TFF14 – California Split/The Homesman/Birdman
CALIFORNIA SPLIT (1974)
Directed by: Robert Altman
Written by: Joseph Walsh
California Split is one of those great movies that got away. Everyone knows about MASH, Nashville, The Player, Short Cuts…most of the classics that Robert Altman directed throughout his career. California Split, though, has fallen out of print and been basically forgotten.
It’s a real shame, too. This movie is amazing.
Charlie Waters and Bill Denny (Elliott Gould and George Segal) meet when they’re both playing poker at the same table and are accused of cheating together by a very large redneck. They get shitfaced and leave the casino together, ending up at Charlie’s place where he lives with Barbara and Susan (Ann Prentiss and Gwen Welles), two prostitutes who both have a thing for the guys.
The two men are absolutely addicted to gambling. They have so much fun doing it, but they get in so much trouble with it. They’re lives look fun and horrifying all at the same time. Bill owes a lot of money, even though he has a very good job. Charlie is apparently unemployed, but he makes enough off of his gambling to get by.
But they’re also addicted to each other. As the film goes on, they get closer and closer. Bill can’t stand to be at work because it means that he’s not gambling with Charlie. Charlie constantly calls Bill and asks him to go out of town to gamble with him. These guys are basically in love with each other. They just can’t admit it. It might just be the best and truest love story that Altman ever told.
I’m really hoping that Criterion decides to pick this up and release it like they have with Short Cuts and Nashville. If they don’t, the only way to see this movie may be at festivals like Telluride. And that would be a shame. Everyone is at the height of their power here.
Directed by: Tommy Lee Jones
Written by: Tommy Lee Jones/Kieran Fitzgerald/Wesley Oliver/Miles Hood Swarthout (uncredited)
Based on book by: Glendon Swarthout
Tommy Lee Jones is pretty much a national treasure at this point. His portrayals of stoic and principled men bring to mind a modern John Wayne, but with more range. (Love The Duke, but his range wasn’t as big as he was.)
The Homesman is his fourth directorial effort and, honestly, I’m still at a loss about it a few days after seeing it.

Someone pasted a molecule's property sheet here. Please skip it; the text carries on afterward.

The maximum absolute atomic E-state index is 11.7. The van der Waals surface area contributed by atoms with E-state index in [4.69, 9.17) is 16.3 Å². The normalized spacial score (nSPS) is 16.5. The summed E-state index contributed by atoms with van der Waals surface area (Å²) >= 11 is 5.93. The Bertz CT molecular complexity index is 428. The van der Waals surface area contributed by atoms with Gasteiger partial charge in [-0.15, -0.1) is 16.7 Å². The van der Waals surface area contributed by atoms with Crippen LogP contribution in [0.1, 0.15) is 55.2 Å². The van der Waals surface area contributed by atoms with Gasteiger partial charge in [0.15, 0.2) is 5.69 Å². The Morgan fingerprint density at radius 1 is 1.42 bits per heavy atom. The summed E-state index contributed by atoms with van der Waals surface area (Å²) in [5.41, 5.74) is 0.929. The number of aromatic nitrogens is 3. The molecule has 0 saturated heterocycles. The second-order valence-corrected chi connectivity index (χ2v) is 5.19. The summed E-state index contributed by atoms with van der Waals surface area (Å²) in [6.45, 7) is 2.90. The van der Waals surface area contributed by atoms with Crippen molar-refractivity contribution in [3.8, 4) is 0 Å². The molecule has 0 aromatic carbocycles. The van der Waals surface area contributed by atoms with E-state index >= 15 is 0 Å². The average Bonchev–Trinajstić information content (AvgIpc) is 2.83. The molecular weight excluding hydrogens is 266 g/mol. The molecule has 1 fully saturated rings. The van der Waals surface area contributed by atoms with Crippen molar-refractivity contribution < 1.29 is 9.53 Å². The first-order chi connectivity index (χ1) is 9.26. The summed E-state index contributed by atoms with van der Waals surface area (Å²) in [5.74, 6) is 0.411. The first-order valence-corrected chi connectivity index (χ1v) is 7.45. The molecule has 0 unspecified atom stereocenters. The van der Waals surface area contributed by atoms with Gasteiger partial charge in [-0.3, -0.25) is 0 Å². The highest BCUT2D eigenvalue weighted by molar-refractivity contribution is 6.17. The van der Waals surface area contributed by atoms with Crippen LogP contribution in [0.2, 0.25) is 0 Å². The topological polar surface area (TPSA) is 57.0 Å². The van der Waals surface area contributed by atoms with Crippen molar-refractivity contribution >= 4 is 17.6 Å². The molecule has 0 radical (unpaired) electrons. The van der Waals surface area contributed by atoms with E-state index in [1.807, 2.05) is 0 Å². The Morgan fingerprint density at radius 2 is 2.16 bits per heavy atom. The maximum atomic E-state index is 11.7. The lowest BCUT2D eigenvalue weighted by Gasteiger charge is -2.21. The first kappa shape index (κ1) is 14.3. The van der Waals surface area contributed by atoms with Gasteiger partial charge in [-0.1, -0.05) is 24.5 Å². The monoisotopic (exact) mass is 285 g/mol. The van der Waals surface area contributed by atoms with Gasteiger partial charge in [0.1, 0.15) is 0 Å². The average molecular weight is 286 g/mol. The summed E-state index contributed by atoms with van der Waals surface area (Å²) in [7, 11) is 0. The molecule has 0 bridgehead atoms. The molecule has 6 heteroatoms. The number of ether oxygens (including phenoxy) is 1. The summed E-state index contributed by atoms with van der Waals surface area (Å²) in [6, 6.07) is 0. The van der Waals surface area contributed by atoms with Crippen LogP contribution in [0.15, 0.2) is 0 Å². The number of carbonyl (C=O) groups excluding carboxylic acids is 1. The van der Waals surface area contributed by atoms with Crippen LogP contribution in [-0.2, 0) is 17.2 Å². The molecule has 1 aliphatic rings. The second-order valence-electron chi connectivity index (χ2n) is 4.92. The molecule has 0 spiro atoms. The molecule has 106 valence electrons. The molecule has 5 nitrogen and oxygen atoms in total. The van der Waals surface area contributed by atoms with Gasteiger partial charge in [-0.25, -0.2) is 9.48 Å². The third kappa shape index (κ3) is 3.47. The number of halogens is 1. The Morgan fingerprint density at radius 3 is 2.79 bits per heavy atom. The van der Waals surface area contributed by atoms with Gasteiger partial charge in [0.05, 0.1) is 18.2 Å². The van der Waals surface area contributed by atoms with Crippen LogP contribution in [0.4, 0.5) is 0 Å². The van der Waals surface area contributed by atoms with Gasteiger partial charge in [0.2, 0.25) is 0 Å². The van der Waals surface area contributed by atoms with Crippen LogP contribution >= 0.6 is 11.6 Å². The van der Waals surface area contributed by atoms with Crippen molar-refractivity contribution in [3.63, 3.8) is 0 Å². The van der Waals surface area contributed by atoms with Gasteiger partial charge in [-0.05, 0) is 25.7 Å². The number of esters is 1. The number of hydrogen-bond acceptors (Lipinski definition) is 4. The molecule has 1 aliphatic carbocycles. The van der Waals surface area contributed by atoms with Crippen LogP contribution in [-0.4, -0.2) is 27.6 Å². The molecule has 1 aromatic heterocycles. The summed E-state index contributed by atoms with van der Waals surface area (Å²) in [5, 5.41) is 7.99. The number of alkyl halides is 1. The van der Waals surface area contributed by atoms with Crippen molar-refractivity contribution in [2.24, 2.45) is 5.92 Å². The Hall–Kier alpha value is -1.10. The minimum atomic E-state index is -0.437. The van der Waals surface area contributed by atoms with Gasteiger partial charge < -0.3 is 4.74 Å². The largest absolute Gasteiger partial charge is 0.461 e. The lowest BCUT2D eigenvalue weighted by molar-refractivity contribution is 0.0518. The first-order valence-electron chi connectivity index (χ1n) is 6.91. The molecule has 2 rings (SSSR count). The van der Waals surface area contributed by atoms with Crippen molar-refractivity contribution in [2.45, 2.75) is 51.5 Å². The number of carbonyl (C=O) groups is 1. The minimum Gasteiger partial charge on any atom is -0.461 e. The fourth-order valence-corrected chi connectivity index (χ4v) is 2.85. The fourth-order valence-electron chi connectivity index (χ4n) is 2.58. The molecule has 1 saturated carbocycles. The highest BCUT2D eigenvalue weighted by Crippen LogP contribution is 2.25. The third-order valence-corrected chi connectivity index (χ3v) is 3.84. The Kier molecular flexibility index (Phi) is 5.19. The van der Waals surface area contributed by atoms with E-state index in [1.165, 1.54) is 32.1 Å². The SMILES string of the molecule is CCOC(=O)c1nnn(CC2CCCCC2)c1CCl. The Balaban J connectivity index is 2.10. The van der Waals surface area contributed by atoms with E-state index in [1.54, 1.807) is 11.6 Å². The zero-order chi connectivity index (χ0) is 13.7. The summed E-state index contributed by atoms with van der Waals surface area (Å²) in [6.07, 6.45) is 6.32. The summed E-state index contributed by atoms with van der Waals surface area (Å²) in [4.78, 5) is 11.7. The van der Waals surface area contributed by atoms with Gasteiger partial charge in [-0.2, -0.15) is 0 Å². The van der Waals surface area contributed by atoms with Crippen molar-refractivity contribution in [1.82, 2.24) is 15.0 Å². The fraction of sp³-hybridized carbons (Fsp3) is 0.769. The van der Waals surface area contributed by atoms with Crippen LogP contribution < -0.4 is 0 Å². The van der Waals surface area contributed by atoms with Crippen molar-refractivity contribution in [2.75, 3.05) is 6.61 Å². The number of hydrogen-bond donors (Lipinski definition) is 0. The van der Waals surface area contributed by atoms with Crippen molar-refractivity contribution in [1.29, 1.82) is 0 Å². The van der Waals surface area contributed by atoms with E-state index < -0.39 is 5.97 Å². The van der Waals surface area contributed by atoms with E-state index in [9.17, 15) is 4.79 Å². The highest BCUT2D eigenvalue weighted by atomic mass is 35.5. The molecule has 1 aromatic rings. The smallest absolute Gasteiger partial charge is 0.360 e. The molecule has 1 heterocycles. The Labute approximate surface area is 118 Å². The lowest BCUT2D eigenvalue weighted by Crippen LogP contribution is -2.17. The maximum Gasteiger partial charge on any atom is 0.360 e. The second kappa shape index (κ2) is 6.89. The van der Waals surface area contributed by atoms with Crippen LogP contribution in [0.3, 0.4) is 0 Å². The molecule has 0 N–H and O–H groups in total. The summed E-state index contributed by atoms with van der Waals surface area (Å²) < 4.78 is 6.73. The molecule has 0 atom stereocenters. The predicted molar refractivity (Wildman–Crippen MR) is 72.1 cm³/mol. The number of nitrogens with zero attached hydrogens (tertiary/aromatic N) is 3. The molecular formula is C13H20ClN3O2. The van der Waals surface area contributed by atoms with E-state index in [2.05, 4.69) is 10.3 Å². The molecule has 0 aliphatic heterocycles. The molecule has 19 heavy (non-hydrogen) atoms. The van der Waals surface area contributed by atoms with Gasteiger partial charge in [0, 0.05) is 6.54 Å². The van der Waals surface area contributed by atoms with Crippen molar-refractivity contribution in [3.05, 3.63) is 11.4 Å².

Jones plays George Briggs, a nearly insane man who is caught claim jumping. Mary Bee Cuddy (Hilary Swank) is an unmarried woman who is going to escort three actually insane women (Grace Gummer, Miranda Otto and Sonja Richter) from Nebraska to Ohio so that they can get some help. Mary and George meet and she decides that she needs help wrangling the women, the horses and the Indians of the area.
Mary has been seen as odd for the last 15 years because she has never married. At 31, she’s an old maid. George has just been odd. The two make for a crazy pair, but not really in a funny way.
Here’s my problem with this film: Inconsistency of character. George is crazy. He dances. He sings. He does crazy things. Except when he suddenly becomes Call from Lonesome Dove. Mary is a strong, independent woman who doesn’t really need a man, except when she falls apart because she doesn’t have a man. Then something happens that is completely out of character for Mary and actually made me rethink the entire movie. And not in a good way.
The other problem was the casual racism. I realize that people were racist against Native Americans back then. (And they still are, sadly.) But did we really need a scene where George sends a horse away to lure the Indians away…and they follow the horse like a dog follows a bone? Then he tells Mary that they’re going to eat the horse. You know, instead of what they would actually do, which is catch it and use it as a horse.
Directed by: Alejandro Gonzalez Inarritu
Written by: Alejandro Gonzalez Inarritu/Nicolas Glacobone/Alexander Dinelaris/Armando Bo
Michael Keaton has been a little AWOL for the last 15 years or so. I mean, he’s been around…a little. Mostly voice work. Since his role in The Other Guys, though, he’s been showing up more and more.
Birdman is his first starring vehicle in years. And, to my mind, it’s long overdue.
Keaton plays Riggan Thomson, a washed up actor who is best known for his string of superhero movies in the 90s. He still gets recognized for his Birdman films, but he’s tired of that. He wants to be known as a real actor! His latest endeavor is a stage adaptation of a Raymond Carver story. Days before the previews, he snags Mike Shiner (Edward Norton) as the other man of the story. Unfortunately, even though Mike is a phenomenal actor, he’s a horrible human being. He brings out the worst in Riggan, who also has his major flaws.
Alejandro Gonzalez Inarritu has made some incredibly well-reviewed movies, but I haven’t been able to really catch onto any of his films until now. Amores Perros was one third great, one third good and one third terrible. Babel was a bit overwrought. 21 Grams was great, but I probably never need to see it again. Birdman, however, very well could be infinitely watchable. I can imagine that there will be things that we didn’t notice on first viewing. It helps that Keaton and Norton give amazing performances while their supporting cast (including Naomi Watts, Emma Stone, Amy Ryan, Zach Galifianakis) all shine.
But what makes this so good is the absolute reality of the film. The characters aren’t particularly witty. They speak realistically and get flustered easily. They get frustrated with each other and often can’t articulate why. And, just to add to it all, there are very few cuts in the film. It’s very nearly one long, continuous take. The actors often had to do upwards of 15 pages of dialogue at a time with no edits to hide fuckups.
Birdman may have been my favorite film of the festival. One of the few that I would buy. California Split and Life Itself might be the other two.